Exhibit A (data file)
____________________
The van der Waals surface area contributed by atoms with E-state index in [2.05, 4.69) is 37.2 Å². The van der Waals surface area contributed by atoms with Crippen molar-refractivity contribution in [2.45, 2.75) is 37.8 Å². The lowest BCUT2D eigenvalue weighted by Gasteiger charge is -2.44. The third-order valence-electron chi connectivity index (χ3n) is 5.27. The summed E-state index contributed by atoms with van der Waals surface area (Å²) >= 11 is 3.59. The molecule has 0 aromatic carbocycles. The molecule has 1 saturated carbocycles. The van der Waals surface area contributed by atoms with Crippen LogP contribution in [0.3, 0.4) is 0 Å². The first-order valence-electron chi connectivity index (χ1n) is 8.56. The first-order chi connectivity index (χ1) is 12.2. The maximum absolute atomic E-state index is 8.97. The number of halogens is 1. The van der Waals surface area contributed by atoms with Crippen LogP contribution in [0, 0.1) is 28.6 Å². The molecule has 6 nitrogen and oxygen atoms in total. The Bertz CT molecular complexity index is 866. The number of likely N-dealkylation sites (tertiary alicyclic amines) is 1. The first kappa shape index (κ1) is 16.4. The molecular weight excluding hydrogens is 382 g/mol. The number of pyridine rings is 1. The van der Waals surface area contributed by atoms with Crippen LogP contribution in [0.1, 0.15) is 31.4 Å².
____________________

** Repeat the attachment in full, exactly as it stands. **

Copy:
The van der Waals surface area contributed by atoms with E-state index in [2.05, 4.69) is 37.2 Å². The van der Waals surface area contributed by atoms with Crippen molar-refractivity contribution in [2.45, 2.75) is 37.8 Å². The lowest BCUT2D eigenvalue weighted by Gasteiger charge is -2.44. The third-order valence-electron chi connectivity index (χ3n) is 5.27. The summed E-state index contributed by atoms with van der Waals surface area (Å²) >= 11 is 3.59. The molecule has 0 aromatic carbocycles. The molecule has 1 saturated carbocycles. The van der Waals surface area contributed by atoms with Crippen LogP contribution in [0.3, 0.4) is 0 Å². The first-order valence-electron chi connectivity index (χ1n) is 8.56. The first-order chi connectivity index (χ1) is 12.2. The maximum absolute atomic E-state index is 8.97. The number of halogens is 1. The van der Waals surface area contributed by atoms with Crippen LogP contribution in [0, 0.1) is 28.6 Å². The molecule has 6 nitrogen and oxygen atoms in total. The Bertz CT molecular complexity index is 866. The number of likely N-dealkylation sites (tertiary alicyclic amines) is 1. The first kappa shape index (κ1) is 16.4. The molecular weight excluding hydrogens is 382 g/mol. The number of pyridine rings is 1. The van der Waals surface area contributed by atoms with Crippen LogP contribution in [0.1, 0.15) is 31.4 Å².